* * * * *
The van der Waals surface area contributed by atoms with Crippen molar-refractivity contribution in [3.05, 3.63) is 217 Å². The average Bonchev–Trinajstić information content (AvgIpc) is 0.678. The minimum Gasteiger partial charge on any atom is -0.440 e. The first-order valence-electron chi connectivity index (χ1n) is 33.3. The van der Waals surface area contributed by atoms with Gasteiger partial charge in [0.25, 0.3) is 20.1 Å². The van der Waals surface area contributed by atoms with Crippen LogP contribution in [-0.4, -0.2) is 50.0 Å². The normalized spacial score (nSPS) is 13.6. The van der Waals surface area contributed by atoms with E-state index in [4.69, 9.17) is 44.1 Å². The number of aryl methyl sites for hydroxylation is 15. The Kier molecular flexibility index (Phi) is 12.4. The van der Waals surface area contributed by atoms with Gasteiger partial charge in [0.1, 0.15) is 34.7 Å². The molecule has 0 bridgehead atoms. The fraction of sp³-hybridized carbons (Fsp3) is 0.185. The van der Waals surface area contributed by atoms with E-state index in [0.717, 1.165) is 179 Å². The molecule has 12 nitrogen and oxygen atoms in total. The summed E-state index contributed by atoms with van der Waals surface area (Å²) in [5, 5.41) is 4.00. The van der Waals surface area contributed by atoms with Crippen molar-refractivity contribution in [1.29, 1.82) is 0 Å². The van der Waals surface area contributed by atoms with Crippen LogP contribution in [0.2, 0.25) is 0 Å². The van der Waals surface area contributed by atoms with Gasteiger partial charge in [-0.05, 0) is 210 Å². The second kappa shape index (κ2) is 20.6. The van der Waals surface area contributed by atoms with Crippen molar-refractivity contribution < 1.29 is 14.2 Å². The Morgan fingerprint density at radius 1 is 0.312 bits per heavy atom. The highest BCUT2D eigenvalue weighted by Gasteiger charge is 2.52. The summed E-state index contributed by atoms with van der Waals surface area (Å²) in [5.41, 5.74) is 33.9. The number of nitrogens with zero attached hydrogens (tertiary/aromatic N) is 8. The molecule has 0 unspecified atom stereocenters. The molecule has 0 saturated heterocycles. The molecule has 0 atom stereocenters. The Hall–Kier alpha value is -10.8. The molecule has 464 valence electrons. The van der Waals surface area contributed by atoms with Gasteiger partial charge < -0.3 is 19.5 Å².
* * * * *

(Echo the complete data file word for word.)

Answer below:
The van der Waals surface area contributed by atoms with Crippen molar-refractivity contribution in [3.05, 3.63) is 217 Å². The average Bonchev–Trinajstić information content (AvgIpc) is 0.678. The minimum Gasteiger partial charge on any atom is -0.440 e. The first-order valence-electron chi connectivity index (χ1n) is 33.3. The van der Waals surface area contributed by atoms with Gasteiger partial charge in [0.25, 0.3) is 20.1 Å². The van der Waals surface area contributed by atoms with Crippen LogP contribution in [-0.4, -0.2) is 50.0 Å². The normalized spacial score (nSPS) is 13.6. The van der Waals surface area contributed by atoms with E-state index in [4.69, 9.17) is 44.1 Å². The number of aryl methyl sites for hydroxylation is 15. The Kier molecular flexibility index (Phi) is 12.4. The van der Waals surface area contributed by atoms with Gasteiger partial charge in [0.1, 0.15) is 34.7 Å². The molecule has 0 bridgehead atoms. The fraction of sp³-hybridized carbons (Fsp3) is 0.185. The van der Waals surface area contributed by atoms with E-state index in [0.717, 1.165) is 179 Å². The molecule has 12 nitrogen and oxygen atoms in total. The summed E-state index contributed by atoms with van der Waals surface area (Å²) in [5, 5.41) is 4.00. The van der Waals surface area contributed by atoms with Crippen molar-refractivity contribution in [1.29, 1.82) is 0 Å². The van der Waals surface area contributed by atoms with Crippen LogP contribution in [0.2, 0.25) is 0 Å². The van der Waals surface area contributed by atoms with Gasteiger partial charge in [-0.05, 0) is 210 Å². The second kappa shape index (κ2) is 20.6. The van der Waals surface area contributed by atoms with Crippen molar-refractivity contribution < 1.29 is 14.2 Å². The Morgan fingerprint density at radius 1 is 0.312 bits per heavy atom. The highest BCUT2D eigenvalue weighted by Gasteiger charge is 2.52. The summed E-state index contributed by atoms with van der Waals surface area (Å²) in [5.41, 5.74) is 33.9. The number of nitrogens with zero attached hydrogens (tertiary/aromatic N) is 8. The molecule has 0 unspecified atom stereocenters. The molecule has 0 saturated heterocycles. The molecule has 0 atom stereocenters. The Hall–Kier alpha value is -10.8. The molecule has 464 valence electrons. The van der Waals surface area contributed by atoms with Gasteiger partial charge < -0.3 is 19.5 Å².